Cam Rogers: writing Quantum Break
interview by Steve Proposch
“Interactive fiction is the next stage in how people tell stories,” says Cam Rogers, and he would know. For the last four years the Melbourne-born writer has been residing in Helsinki in Finland writing for Quantum Break. And that is, actually, a pretty big deal.
Quantum Break is a third-person shooter that makes heavy use of time travel and time manipulation. It is a Remedy Entertainment (Max Payne, Alan Wake) and Microsoft co-production, and proudly touted as the most expensive entertainment project in Finnish history. “It’s tied to a four-episode high quality television show that adapts in accordance to how the game is played,” explains Rogers. “Each player gets their own ‘director’s cut’ of the show based on how they play through the game, basically.”
Cam was recruited by Remedy in mid-2012 on the strength of his novel, The Music of Razors, which had received some good press from people like Neil Gaiman, and was shortlisted for the Aurealis Award. “That provided a few opportunities which eventually led me to Remedy,” he says. “Part of my screening process was writing a script for an Alan Wake scenario, so I figured I was being brought in for Alan Wake 2. Instead, it was for this third-person action-adventure time travel multimedia hybrid thing they were calling Quantum, and would later be called Quantum Break. It was just a high-level design document at that point. Sam [Lake] brought me up to speed, and his pitch for QB got me thinking straight away. It was ambitious. I’d started working on it before I even left the interview.”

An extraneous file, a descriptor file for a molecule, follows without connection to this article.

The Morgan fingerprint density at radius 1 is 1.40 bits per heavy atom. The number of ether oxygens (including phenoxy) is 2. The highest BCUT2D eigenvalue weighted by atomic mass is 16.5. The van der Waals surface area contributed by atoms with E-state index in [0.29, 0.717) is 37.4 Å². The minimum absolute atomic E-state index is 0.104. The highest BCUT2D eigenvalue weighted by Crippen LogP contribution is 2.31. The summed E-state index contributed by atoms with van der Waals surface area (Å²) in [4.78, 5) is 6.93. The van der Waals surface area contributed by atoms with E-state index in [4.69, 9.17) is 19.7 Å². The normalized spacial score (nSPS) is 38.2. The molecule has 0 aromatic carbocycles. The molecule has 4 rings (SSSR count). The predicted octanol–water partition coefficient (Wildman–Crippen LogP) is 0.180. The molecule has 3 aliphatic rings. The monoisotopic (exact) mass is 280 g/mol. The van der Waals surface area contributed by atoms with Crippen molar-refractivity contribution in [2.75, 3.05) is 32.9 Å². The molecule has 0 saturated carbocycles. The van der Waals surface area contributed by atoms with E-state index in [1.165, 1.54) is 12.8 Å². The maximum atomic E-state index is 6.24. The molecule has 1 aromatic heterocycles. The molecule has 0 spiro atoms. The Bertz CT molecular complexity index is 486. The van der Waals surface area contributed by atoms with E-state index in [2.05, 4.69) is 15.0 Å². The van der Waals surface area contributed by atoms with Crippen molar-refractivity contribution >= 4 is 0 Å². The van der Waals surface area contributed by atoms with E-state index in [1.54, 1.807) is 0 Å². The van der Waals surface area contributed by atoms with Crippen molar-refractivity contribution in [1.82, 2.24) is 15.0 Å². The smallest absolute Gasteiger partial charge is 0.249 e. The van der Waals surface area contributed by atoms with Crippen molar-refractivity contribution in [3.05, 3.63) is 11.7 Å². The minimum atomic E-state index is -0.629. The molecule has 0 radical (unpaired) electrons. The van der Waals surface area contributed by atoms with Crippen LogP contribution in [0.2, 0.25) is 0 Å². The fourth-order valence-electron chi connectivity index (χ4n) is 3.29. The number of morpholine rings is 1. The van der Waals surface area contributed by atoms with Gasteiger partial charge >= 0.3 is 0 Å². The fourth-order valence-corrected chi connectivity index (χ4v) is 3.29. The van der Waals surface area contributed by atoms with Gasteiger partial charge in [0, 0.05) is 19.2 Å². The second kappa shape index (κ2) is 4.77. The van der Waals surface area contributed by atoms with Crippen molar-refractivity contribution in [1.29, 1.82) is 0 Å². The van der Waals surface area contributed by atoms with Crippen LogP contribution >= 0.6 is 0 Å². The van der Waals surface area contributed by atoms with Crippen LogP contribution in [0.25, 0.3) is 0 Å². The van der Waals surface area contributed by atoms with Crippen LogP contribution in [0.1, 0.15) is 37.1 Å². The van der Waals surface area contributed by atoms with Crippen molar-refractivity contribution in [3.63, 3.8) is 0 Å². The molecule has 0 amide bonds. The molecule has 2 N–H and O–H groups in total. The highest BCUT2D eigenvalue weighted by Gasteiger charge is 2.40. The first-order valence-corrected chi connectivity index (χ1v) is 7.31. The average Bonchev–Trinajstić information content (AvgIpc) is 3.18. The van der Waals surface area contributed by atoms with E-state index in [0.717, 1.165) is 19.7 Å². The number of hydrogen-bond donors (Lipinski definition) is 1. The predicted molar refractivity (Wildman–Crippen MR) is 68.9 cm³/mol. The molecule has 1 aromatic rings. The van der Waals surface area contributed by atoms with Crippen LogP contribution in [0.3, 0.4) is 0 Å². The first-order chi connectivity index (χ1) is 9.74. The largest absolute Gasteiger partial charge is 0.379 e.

Soon after landing the job Cam was landing in Helsinki. “You can’t work on a AAA game and not be in the building,” he says, “so I was in Finland the entire time. It’s a complex undertaking. Roughly 80-100 people worked on Quantum Break in Helsinki. The writing team was myself, Mikko Rautalahti and Tyler Smith, overseen by Sam Lake who is Remedy’s creative director. On the US side I can only guess at the number of people Microsoft had involved.
“There’s a lot of meetings, a lot of interdepartmental updates and negotiation and troubleshooting,” says Cam. “The studio itself is a multi-storey building, housing different departments, and we’re in there every day nailing things down, building the world and characters, sorting the plot, getting the gameplay right, and making sure game and story aren’t getting in each other’s way. The writing team was with each other every day, and for the first year we worked off multiple whiteboards and sheets of smart film, getting the thing to work. Once we got to a point where we could actually start writing scripts – which I think was about 18 months in – it was more productive to not be in the building. When that finally kicked off I spent a lot of time at home or in a local café.”